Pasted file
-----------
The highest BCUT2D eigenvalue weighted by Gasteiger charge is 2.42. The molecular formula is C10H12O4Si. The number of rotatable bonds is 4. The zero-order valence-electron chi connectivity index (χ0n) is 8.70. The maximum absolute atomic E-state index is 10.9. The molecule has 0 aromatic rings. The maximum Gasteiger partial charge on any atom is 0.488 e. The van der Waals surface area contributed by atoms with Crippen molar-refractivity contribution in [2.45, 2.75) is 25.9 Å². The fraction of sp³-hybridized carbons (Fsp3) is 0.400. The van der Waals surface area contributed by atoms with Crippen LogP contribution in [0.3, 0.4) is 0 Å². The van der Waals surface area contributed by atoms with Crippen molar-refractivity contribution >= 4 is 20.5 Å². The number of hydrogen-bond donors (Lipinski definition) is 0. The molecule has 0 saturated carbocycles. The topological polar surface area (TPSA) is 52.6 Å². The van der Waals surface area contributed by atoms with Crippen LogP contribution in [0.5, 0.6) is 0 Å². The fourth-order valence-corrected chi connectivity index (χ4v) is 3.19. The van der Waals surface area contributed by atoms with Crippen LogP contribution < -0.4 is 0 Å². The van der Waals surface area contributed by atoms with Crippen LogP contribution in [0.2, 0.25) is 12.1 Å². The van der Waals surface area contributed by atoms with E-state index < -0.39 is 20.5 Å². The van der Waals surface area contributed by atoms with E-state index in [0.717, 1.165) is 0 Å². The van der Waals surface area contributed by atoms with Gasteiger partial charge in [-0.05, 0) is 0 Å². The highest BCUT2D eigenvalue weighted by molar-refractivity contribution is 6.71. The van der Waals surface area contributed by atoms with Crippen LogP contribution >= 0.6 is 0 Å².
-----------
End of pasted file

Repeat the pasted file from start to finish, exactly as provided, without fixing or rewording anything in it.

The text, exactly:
The highest BCUT2D eigenvalue weighted by Gasteiger charge is 2.42. The molecular formula is C10H12O4Si. The number of rotatable bonds is 4. The zero-order valence-electron chi connectivity index (χ0n) is 8.70. The maximum absolute atomic E-state index is 10.9. The molecule has 0 aromatic rings. The maximum Gasteiger partial charge on any atom is 0.488 e. The van der Waals surface area contributed by atoms with Crippen molar-refractivity contribution in [2.45, 2.75) is 25.9 Å². The fraction of sp³-hybridized carbons (Fsp3) is 0.400. The van der Waals surface area contributed by atoms with Crippen LogP contribution in [0.3, 0.4) is 0 Å². The van der Waals surface area contributed by atoms with Crippen molar-refractivity contribution >= 4 is 20.5 Å². The number of hydrogen-bond donors (Lipinski definition) is 0. The molecule has 0 saturated carbocycles. The topological polar surface area (TPSA) is 52.6 Å². The van der Waals surface area contributed by atoms with Crippen LogP contribution in [0.5, 0.6) is 0 Å². The fourth-order valence-corrected chi connectivity index (χ4v) is 3.19. The van der Waals surface area contributed by atoms with Crippen LogP contribution < -0.4 is 0 Å². The van der Waals surface area contributed by atoms with Crippen LogP contribution in [0.2, 0.25) is 12.1 Å². The van der Waals surface area contributed by atoms with E-state index < -0.39 is 20.5 Å². The van der Waals surface area contributed by atoms with E-state index in [0.717, 1.165) is 0 Å². The van der Waals surface area contributed by atoms with Gasteiger partial charge in [-0.05, 0) is 0 Å². The highest BCUT2D eigenvalue weighted by molar-refractivity contribution is 6.71. The van der Waals surface area contributed by atoms with Crippen LogP contribution >= 0.6 is 0 Å².